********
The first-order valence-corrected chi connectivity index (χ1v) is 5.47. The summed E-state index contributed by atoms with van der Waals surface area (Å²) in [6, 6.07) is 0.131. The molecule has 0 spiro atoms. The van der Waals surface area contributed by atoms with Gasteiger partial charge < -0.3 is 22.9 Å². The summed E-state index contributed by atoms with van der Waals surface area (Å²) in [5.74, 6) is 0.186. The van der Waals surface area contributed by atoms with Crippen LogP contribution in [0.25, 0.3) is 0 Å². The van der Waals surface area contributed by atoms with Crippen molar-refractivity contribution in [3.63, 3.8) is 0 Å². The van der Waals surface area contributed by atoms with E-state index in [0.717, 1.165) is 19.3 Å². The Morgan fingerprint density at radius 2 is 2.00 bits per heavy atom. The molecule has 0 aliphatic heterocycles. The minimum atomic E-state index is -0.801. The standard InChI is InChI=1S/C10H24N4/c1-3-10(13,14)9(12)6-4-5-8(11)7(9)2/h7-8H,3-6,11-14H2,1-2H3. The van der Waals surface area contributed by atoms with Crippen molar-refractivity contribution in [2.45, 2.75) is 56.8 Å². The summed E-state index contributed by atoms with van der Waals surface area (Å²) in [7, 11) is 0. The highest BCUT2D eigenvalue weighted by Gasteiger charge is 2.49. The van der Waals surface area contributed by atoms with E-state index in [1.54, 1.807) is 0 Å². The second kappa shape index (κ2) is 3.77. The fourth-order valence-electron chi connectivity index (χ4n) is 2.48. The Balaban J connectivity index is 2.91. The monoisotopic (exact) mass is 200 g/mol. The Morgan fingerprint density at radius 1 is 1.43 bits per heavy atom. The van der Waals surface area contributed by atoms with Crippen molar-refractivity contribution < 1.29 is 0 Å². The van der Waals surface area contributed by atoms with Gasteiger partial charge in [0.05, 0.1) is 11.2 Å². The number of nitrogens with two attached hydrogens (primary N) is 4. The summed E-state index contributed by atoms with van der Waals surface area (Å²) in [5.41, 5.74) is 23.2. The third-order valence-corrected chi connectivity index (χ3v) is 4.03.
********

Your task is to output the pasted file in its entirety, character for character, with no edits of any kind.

The first-order valence-corrected chi connectivity index (χ1v) is 5.47. The summed E-state index contributed by atoms with van der Waals surface area (Å²) in [6, 6.07) is 0.131. The molecule has 0 spiro atoms. The van der Waals surface area contributed by atoms with Gasteiger partial charge < -0.3 is 22.9 Å². The summed E-state index contributed by atoms with van der Waals surface area (Å²) in [5.74, 6) is 0.186. The van der Waals surface area contributed by atoms with Crippen LogP contribution in [0.25, 0.3) is 0 Å². The van der Waals surface area contributed by atoms with Crippen molar-refractivity contribution in [3.63, 3.8) is 0 Å². The van der Waals surface area contributed by atoms with E-state index in [0.717, 1.165) is 19.3 Å². The Morgan fingerprint density at radius 2 is 2.00 bits per heavy atom. The molecule has 0 aliphatic heterocycles. The minimum atomic E-state index is -0.801. The standard InChI is InChI=1S/C10H24N4/c1-3-10(13,14)9(12)6-4-5-8(11)7(9)2/h7-8H,3-6,11-14H2,1-2H3. The van der Waals surface area contributed by atoms with Crippen molar-refractivity contribution in [2.45, 2.75) is 56.8 Å². The summed E-state index contributed by atoms with van der Waals surface area (Å²) in [7, 11) is 0. The highest BCUT2D eigenvalue weighted by Gasteiger charge is 2.49. The van der Waals surface area contributed by atoms with E-state index in [1.54, 1.807) is 0 Å². The second kappa shape index (κ2) is 3.77. The fourth-order valence-electron chi connectivity index (χ4n) is 2.48. The Balaban J connectivity index is 2.91. The monoisotopic (exact) mass is 200 g/mol. The Morgan fingerprint density at radius 1 is 1.43 bits per heavy atom. The van der Waals surface area contributed by atoms with Crippen molar-refractivity contribution < 1.29 is 0 Å². The van der Waals surface area contributed by atoms with Gasteiger partial charge in [0.05, 0.1) is 11.2 Å². The number of nitrogens with two attached hydrogens (primary N) is 4. The summed E-state index contributed by atoms with van der Waals surface area (Å²) in [5.41, 5.74) is 23.2. The third-order valence-corrected chi connectivity index (χ3v) is 4.03.